The best aero wheels offer 0.4 mph at 25 mph, which is about 5 minutes saved every hundred miles. If this is important to you, spend the big bucks on the wheels. If you just want value, you already have the answer.
How many time do you and i have to go over this? The advantage of light wheels in not in a race in which you accelerate up to 25 miles/hour and maintain that exact pace for 100 miles. It is exceedingly obvious that you have never been in a crit or a rr that requires you to accelerate. I know from personal experience that my bike is much faster accelerating out of turns and up hill when i put on my 923 gram set of wheels. The times when that weight is most important is wheen your going balls to the wall, accelerating, trying to hang onto a group. Because you know what...? Once you accelerate up to speed and fall off the group because your wheels are boat anchors you will wish that they were significantly lighter. A light set of wheels is the difference between barely hanging on and falling off in a crit. Accelerating things that move in circles is very difficult. Do the math on this one. I am in a 1 hour crit. There are 4 turns in this crit. Every corner I have to go from 25-20-25 mile per hour. I do 40 laps in this crit. The weight difference in my rims is 200 grams/rims. The diameter of the rims is about 24.5 inches. There will be a significant difference. No question. There is a reason why discs and tri spokes are heavy. Its because the math that you are doing makes sense for them.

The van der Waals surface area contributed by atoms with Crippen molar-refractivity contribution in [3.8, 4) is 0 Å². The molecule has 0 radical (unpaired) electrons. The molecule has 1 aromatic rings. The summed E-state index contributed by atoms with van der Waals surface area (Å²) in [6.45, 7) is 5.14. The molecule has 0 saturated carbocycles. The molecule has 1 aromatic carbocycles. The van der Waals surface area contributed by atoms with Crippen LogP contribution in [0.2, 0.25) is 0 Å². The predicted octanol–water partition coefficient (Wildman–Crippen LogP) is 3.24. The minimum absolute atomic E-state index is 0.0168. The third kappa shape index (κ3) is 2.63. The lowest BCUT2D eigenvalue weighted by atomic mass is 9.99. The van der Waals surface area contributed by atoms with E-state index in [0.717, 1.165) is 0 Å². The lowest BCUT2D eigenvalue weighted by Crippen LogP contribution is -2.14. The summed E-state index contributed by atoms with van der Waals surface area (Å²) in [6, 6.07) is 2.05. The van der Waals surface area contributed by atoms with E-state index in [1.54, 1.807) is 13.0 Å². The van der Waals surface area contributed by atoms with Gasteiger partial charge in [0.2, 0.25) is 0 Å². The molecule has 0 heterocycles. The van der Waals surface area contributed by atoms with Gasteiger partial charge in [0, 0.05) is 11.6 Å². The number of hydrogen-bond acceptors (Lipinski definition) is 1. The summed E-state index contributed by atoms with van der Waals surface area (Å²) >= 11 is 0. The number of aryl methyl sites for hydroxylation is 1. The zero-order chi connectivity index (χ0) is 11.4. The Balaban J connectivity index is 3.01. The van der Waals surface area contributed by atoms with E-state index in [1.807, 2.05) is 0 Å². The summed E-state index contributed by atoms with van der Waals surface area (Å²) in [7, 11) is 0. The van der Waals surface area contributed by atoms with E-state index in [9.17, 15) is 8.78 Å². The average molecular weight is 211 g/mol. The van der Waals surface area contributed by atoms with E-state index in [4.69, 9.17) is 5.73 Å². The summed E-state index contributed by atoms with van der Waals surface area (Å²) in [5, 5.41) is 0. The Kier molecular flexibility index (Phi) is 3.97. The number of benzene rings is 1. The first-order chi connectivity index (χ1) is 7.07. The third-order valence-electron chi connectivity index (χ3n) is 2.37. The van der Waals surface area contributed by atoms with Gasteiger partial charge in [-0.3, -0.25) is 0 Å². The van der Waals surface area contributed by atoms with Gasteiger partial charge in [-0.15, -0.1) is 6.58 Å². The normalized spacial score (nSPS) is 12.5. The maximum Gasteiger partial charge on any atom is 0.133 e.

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Significant? First of all, the OP clearly stated he was not a racer. Also, the OP states he/she hasn't ridden anything else and has no real point of reference.

Any of the "benefits" you describe of ultra-light wheels in a crit could be more easily addressed by better positioning.... which comes with experience--- and cannot be purchased.